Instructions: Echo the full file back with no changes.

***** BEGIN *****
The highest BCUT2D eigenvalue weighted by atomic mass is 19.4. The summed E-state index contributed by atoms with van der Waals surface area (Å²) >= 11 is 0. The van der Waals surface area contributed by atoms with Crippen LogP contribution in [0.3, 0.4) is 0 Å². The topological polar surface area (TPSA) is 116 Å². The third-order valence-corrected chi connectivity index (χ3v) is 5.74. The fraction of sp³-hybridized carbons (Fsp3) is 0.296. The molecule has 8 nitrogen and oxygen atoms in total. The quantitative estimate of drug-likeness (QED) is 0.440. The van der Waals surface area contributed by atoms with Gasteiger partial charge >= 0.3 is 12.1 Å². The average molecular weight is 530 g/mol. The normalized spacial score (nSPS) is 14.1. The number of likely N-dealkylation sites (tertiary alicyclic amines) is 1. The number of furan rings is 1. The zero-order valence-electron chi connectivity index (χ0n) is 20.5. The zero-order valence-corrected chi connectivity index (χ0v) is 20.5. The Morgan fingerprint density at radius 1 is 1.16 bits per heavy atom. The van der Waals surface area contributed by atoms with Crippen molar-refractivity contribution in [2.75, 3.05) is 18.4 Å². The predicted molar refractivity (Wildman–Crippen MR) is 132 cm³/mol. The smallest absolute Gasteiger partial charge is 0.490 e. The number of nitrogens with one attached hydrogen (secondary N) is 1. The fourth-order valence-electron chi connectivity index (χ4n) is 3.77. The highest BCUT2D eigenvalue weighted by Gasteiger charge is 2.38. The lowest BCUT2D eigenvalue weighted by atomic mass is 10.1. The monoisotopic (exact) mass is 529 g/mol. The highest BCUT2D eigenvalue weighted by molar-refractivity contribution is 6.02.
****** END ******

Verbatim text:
The highest BCUT2D eigenvalue weighted by atomic mass is 19.4. The summed E-state index contributed by atoms with van der Waals surface area (Å²) >= 11 is 0. The van der Waals surface area contributed by atoms with Crippen LogP contribution in [0.3, 0.4) is 0 Å². The topological polar surface area (TPSA) is 116 Å². The third-order valence-corrected chi connectivity index (χ3v) is 5.74. The fraction of sp³-hybridized carbons (Fsp3) is 0.296. The molecule has 8 nitrogen and oxygen atoms in total. The quantitative estimate of drug-likeness (QED) is 0.440. The van der Waals surface area contributed by atoms with Gasteiger partial charge >= 0.3 is 12.1 Å². The average molecular weight is 530 g/mol. The normalized spacial score (nSPS) is 14.1. The number of likely N-dealkylation sites (tertiary alicyclic amines) is 1. The number of furan rings is 1. The zero-order valence-electron chi connectivity index (χ0n) is 20.5. The zero-order valence-corrected chi connectivity index (χ0v) is 20.5. The Morgan fingerprint density at radius 1 is 1.16 bits per heavy atom. The van der Waals surface area contributed by atoms with Crippen molar-refractivity contribution in [2.75, 3.05) is 18.4 Å². The predicted molar refractivity (Wildman–Crippen MR) is 132 cm³/mol. The smallest absolute Gasteiger partial charge is 0.490 e. The number of nitrogens with one attached hydrogen (secondary N) is 1. The fourth-order valence-electron chi connectivity index (χ4n) is 3.77. The highest BCUT2D eigenvalue weighted by Gasteiger charge is 2.38. The lowest BCUT2D eigenvalue weighted by atomic mass is 10.1. The monoisotopic (exact) mass is 529 g/mol. The highest BCUT2D eigenvalue weighted by molar-refractivity contribution is 6.02.